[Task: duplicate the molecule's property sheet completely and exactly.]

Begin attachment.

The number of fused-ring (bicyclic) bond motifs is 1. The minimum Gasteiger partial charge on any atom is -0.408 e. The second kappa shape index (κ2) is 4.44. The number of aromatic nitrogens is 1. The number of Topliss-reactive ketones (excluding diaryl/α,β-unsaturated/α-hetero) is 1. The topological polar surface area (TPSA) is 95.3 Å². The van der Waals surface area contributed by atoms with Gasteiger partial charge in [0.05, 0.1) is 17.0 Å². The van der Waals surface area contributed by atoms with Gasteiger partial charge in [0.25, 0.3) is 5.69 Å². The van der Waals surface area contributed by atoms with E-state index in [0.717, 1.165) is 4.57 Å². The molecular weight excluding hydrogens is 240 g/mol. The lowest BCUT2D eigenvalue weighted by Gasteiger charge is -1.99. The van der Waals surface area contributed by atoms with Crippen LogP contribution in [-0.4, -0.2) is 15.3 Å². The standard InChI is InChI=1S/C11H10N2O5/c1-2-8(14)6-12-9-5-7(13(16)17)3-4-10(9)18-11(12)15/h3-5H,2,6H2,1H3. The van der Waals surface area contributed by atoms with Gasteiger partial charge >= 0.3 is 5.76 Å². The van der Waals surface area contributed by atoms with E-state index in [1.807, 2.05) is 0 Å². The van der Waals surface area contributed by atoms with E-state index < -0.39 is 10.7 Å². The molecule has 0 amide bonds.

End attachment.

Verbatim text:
The number of fused-ring (bicyclic) bond motifs is 1. The minimum Gasteiger partial charge on any atom is -0.408 e. The second kappa shape index (κ2) is 4.44. The number of aromatic nitrogens is 1. The number of Topliss-reactive ketones (excluding diaryl/α,β-unsaturated/α-hetero) is 1. The topological polar surface area (TPSA) is 95.3 Å². The van der Waals surface area contributed by atoms with Gasteiger partial charge in [0.05, 0.1) is 17.0 Å². The van der Waals surface area contributed by atoms with Gasteiger partial charge in [0.25, 0.3) is 5.69 Å². The van der Waals surface area contributed by atoms with E-state index in [0.717, 1.165) is 4.57 Å². The molecular weight excluding hydrogens is 240 g/mol. The lowest BCUT2D eigenvalue weighted by Gasteiger charge is -1.99. The van der Waals surface area contributed by atoms with Crippen LogP contribution in [-0.4, -0.2) is 15.3 Å². The standard InChI is InChI=1S/C11H10N2O5/c1-2-8(14)6-12-9-5-7(13(16)17)3-4-10(9)18-11(12)15/h3-5H,2,6H2,1H3. The van der Waals surface area contributed by atoms with Gasteiger partial charge >= 0.3 is 5.76 Å². The van der Waals surface area contributed by atoms with E-state index in [1.807, 2.05) is 0 Å². The van der Waals surface area contributed by atoms with E-state index < -0.39 is 10.7 Å². The molecule has 0 amide bonds.